GP mythbuster 102: Pulse oximetry and monitoring vital signs outside the GP practice setting

Page last updated: 23 December 2022
Organisations we regulate

Physiological measurements (observations) for vital signs include the act of:

  • measuring
  • questioning
  • evaluating
  • or otherwise observing a patient or a specimen from a patient in healthcare.

Some patients already use these observations/measurements to support their own health. Healthcare professionals including social care staff have a role in helping patients access this support in a safe and effective way.

New patterns of healthcare are emerging. For example, larger scale providers, multi-disciplinary working and social and healthcare initiatives. This includes the Enhanced Health in Care Homes (EHCH) programme. EHCH aims to provide increased support from health and care services to people living in care homes. The Care Provider Alliance has produced a guide for care homes. The guide is for registered managers of care homes and care home staff in England. It may be of interest to a wider group, including GPs and other health care professionals.

Vital signs and physiological measurements

Patients within all health and social care residential? settings are at risk of physiological deterioration. Not all deterioration can be predicted. Therefore, all patients (except for some patients at the end of their life) require more observations. This includes the taking and recording of vital signs.

Vital signs include:

  • oxygen saturation
  • heart rate (pulse)
  • respiratory rate
  • blood pressure
  • temperature.

This list is not exhaustive. Clinical observations in primary care settings can also include ambulatory ECG and BP monitoring. We acknowledge these include different issues and contexts. They are not included in this mythbuster.

Failing to recognise early signs of deterioration can result in poor outcomes for patients. A review found  that more than half of patients who had a serious adverse event could have been identified as high-risk up to 24 hours previously.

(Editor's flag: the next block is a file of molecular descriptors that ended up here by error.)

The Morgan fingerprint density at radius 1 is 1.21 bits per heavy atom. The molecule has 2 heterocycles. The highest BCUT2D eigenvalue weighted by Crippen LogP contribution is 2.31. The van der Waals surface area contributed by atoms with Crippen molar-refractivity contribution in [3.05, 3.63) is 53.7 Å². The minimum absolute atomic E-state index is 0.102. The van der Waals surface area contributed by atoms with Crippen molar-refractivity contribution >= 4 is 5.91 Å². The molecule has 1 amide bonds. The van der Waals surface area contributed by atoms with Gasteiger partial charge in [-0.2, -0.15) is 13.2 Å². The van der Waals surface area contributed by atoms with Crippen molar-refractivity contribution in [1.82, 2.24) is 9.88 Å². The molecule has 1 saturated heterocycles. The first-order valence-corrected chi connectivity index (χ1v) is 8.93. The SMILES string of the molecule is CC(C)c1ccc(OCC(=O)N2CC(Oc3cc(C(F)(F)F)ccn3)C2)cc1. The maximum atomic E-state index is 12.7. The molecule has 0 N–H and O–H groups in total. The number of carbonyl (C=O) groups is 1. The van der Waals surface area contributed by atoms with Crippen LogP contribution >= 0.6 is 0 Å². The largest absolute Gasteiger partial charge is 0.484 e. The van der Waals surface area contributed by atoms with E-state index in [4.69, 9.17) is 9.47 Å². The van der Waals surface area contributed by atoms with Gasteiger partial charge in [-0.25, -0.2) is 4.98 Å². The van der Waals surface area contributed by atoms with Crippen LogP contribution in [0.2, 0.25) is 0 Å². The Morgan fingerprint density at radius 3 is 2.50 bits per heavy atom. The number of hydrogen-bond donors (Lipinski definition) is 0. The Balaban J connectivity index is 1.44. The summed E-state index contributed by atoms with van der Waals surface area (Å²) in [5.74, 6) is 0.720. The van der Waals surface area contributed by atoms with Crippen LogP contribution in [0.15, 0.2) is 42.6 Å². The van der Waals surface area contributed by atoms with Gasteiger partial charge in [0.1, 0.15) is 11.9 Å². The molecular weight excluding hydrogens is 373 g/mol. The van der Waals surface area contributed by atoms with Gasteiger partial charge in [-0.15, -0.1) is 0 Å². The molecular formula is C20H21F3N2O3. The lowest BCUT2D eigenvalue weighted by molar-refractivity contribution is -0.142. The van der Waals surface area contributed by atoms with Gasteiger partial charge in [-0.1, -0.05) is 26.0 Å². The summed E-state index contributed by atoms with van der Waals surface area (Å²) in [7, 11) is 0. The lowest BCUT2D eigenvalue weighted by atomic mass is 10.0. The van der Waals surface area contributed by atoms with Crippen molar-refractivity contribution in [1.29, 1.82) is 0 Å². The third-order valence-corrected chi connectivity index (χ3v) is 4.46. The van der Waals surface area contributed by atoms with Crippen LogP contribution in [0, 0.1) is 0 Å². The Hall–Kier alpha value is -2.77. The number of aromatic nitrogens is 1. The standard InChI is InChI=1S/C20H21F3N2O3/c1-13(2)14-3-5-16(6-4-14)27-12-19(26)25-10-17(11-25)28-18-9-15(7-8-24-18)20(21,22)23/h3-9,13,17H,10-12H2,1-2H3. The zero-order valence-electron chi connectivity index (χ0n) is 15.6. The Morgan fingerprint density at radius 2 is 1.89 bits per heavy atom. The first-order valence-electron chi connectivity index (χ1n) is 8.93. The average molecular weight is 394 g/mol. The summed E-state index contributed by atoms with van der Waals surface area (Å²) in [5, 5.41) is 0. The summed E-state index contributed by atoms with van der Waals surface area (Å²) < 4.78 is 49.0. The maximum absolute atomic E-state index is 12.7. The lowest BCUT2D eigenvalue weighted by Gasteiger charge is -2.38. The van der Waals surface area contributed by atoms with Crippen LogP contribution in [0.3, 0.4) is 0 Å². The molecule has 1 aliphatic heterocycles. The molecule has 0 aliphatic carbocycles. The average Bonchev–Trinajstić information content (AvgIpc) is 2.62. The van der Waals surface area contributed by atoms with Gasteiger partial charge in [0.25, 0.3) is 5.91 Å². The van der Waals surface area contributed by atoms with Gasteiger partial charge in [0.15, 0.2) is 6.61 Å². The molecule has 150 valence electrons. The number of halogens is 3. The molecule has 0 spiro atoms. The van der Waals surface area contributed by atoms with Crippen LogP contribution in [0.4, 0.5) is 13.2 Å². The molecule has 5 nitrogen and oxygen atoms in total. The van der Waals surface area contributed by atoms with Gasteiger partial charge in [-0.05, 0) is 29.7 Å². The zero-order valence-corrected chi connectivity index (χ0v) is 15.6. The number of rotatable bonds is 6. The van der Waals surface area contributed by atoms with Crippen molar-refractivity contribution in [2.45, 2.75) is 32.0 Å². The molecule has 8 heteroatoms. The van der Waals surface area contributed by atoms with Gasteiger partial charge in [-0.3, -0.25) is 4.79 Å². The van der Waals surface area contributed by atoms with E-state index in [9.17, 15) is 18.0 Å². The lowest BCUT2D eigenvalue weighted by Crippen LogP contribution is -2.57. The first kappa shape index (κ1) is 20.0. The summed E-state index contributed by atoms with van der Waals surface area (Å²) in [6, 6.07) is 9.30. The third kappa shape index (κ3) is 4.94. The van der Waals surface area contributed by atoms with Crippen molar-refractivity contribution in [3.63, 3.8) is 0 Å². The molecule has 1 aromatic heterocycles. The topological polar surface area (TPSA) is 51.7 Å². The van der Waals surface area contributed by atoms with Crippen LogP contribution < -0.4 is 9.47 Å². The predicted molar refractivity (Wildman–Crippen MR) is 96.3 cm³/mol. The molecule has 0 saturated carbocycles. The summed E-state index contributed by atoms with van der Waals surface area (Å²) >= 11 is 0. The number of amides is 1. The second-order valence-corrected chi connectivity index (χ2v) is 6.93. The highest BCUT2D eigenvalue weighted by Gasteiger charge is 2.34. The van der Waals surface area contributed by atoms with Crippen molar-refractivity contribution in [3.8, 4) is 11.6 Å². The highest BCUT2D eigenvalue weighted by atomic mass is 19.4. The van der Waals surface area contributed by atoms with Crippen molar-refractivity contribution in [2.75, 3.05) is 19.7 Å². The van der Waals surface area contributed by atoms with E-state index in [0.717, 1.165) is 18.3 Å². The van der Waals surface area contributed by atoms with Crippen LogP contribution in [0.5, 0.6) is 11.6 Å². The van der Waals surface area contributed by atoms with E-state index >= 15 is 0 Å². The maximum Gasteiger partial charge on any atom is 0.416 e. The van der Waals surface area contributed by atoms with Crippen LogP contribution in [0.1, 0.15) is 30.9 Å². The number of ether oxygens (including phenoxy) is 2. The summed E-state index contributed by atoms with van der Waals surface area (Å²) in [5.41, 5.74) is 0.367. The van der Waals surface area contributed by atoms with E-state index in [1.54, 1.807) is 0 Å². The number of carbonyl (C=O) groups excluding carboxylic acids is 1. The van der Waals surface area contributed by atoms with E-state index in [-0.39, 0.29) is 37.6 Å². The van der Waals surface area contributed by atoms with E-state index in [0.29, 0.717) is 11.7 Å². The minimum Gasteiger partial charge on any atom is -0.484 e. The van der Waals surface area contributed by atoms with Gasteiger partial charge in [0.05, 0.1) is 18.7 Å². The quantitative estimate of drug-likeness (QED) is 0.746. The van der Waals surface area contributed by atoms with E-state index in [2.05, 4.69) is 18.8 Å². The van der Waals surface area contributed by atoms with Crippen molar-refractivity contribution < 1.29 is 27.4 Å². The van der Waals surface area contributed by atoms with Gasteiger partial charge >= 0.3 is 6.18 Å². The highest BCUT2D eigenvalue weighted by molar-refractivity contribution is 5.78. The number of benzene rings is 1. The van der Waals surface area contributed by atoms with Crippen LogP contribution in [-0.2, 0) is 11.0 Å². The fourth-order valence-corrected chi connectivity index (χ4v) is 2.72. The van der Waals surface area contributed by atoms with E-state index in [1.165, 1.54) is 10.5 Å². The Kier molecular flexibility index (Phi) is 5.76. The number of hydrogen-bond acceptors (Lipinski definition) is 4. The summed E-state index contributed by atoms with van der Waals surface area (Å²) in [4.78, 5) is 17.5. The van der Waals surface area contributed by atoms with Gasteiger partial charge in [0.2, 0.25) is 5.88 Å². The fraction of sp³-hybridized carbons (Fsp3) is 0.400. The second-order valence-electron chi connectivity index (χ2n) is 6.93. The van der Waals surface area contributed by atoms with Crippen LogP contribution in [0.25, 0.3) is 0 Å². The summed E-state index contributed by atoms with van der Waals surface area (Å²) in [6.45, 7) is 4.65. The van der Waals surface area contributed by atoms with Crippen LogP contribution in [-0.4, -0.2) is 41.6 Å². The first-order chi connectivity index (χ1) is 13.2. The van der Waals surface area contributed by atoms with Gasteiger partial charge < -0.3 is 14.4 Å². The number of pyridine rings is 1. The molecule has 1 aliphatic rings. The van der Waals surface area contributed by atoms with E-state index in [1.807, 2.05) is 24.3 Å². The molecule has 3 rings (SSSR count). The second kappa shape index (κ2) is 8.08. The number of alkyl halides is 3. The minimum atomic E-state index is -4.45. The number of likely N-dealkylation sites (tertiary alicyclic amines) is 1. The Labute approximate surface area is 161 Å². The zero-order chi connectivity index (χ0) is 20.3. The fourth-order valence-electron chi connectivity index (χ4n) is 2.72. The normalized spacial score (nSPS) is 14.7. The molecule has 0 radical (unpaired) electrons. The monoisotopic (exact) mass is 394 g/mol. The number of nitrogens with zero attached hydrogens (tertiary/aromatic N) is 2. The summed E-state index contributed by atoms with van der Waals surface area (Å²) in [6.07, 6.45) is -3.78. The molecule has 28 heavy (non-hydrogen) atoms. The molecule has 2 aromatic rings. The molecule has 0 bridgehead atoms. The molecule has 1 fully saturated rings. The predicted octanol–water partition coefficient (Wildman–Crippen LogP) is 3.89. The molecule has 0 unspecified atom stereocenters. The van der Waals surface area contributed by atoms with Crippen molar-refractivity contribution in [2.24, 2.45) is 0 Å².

The Nursing Times published an article explaining why measurement and recording are crucial.

Health Education England has produced video guidance for carers and care staff:

Oxygen Saturation (pulse oximetry)

Oxygen is carried around the body by red cells in the blood. It can be measured using a sensor usually placed on the fingertip. This is called the oxygen saturation and is a percentage (scored out of 100). It is important that the correct European accredited device is used. NHS Confederation has published guidance on medical devices accreditation as Great Britain leaves the EU.

A pulse oximeter measures how much light is absorbed by the blood. It tells clinicians how much oxygen the blood contains.

Clinical teams in hospitals and the community including GPs and Nurses use oximetry to support patients living in their own homes or care home both in the diagnosis of acute illness and longer-term monitoring of their conditions.

Many GP practices and community teams use oximetry. It supports monitoring in patients living in their own homes and residents of care homes. They are designed to support patients in primary and community health settings. They can also be used for patients who are at an early stage of disease and sent home from A&E or discharged following short hospital admissions.

NHS England has produced an easy read document explaining what pulse oximetry is. There is also an NHS at home training module for all care staff. It is free and does not need registration.  

Use of pulse oximetry during the Coronavirus (COVID-19) pandemic

Patients with COVID-19, typically do not respond to lower oxygen saturations by feeling as breathless, as they would do with other conditions. However, it is still a marker of how unwell a patient is and used as a criteria for hospital admission and oxygen support.

In patients with COVID-19, a decrease in the levels of saturation in response to exercise is used as a marker for severity. For example, sitting and standing or climbing a flight of stairs.

During the pandemic we have learnt more about its effects on individuals. These effects can be varied and not obvious to everyone especially in the case for older people who often develop the soft signs of illness. This has been studied and is important to detect with programmes like RESTORE 2, a deterioration and escalation tool for care/nursing homes based on nationally recognised guidance. It is important to get a complete set of physical observations. This informs conversations with health professionals.